3

In the sentence like "I ate the ice cream, which took only 5 mins."

Isn't it ambiguous in the ways that 'which' can refer to both the ice cream and the time it took to make/serve or the act of eating and the time I took to eat it up?

I appreciate your sincere answers.

  • 2
    Yes. It is ambiguous as it stands at present. If you mean it took you five minutes to eat, I would add the word me after took. I ate the ice cream, which only took me five minutes. That way it is clear that you are referring to the eating. If you mean it took five minutes to make, then you need to add the words to make at the end after mins. – WS2 Jan 6 '16 at 20:24
  • There is no ambiguity because of the comma after cream. Removing the comma would possibly be ambiguous if there were different ice creams that took varying amount of time to do something unspecified here. For example if we were testing the chilling times of various ice cream recipes and one recipe took only 5 mins to chill while another took 10, and I were asked which ice cream I ate I could respond, "I ate the ice cream which only took 5 minutes." – Jim Jan 6 '16 at 22:07
  • I agree with @WS2 that there is an ambiguity. It's just hard to hear. The poster's sentence is just as ambiguous as "I hit the dog, which was loud." This sentence is ambiguous between the reading "I hit the dog, which hit was loud" and "I hit the dog, which dog was loud." On both readings, the "which" initiates an unrestrictive relative clause. The presence of the comma does not help resolve the ambiguity. – GoldenGremlin Jan 7 '16 at 1:56
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    There's no ambiguity. In order for there to be ambiguity, there would have to be mention of some other activity other than eating in the main clause. There's absolutely nothing upon which to base any inference about making or serving the ice cream. If there had been, maybe it could be ambiguous, depending on the syntax and context of that syntax. For example, "I ate the ice cream that had melted, which took about five minutes." This creates ambiguity as we don't know if it took five minutes to eat or to melt. As it stands, though, your sentence only talks about eating, nothing else. – Benjamin Harman Jan 7 '16 at 2:02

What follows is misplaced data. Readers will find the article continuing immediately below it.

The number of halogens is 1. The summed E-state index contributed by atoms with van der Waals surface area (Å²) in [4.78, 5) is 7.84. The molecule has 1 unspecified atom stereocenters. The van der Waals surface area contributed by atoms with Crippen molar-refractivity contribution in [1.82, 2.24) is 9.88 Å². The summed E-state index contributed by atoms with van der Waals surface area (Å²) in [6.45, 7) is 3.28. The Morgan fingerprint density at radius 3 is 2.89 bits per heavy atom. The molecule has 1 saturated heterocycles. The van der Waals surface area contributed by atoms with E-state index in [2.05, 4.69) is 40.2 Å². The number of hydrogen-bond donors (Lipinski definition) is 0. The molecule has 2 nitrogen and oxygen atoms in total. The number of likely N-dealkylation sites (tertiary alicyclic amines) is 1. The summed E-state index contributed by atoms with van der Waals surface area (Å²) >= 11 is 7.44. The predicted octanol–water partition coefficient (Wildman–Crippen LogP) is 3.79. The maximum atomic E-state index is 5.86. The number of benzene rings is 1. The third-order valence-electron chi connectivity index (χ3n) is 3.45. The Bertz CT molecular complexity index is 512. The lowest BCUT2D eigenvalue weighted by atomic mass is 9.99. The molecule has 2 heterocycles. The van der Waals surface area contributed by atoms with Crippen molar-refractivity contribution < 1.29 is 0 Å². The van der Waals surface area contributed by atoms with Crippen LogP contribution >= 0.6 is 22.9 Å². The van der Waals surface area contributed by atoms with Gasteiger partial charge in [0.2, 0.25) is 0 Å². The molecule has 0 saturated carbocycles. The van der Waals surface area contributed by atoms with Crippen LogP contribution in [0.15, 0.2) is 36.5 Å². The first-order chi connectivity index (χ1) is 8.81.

• @BenjaminHarman Suppose the preceding sentence had been I made some elaborate ice cream which took me the whole afternoon, so I decided not to eat any before the party. What then? – WS2 Jan 8 '16 at 23:26
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There is no ambiguity. The first clause refers only to eating the ice-cream, so that is what the time relates to. There is nothing about making or serving it.

1

No, "which" refers to the preceding sentence. The structure assigned by McCawley in TSPE would be:

[S [S I ate the ice cream,] [S which took only 5 minutes] ]

where "which" and "I ate the ice cream" are coreferential. It's an interesting construction, because ordinarily sentences are not thought of as having reference, but here, apparently the clause refers to an event. The appositive relative clause, if "which" were replaced by its antecedent, would come out:

[S [NP [S I ate the ice cream] ] took only 5 minutes ]

which is not grammatical until the sentential subject is nominalized:

My eating the ice cream took only 5 minutes.

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Unlike others, I feel the sentence is not well written. The only reason others feel it isn't ambiguous is because you told them what the sentence is supposed to mean. Without that, it is highly likely that people would have to stop and think. Consider, "It only took me five minutes to eat the ice cream." If you have to ask "Is there something wrong with my sentence?" it's a good sign that there is something wrong.

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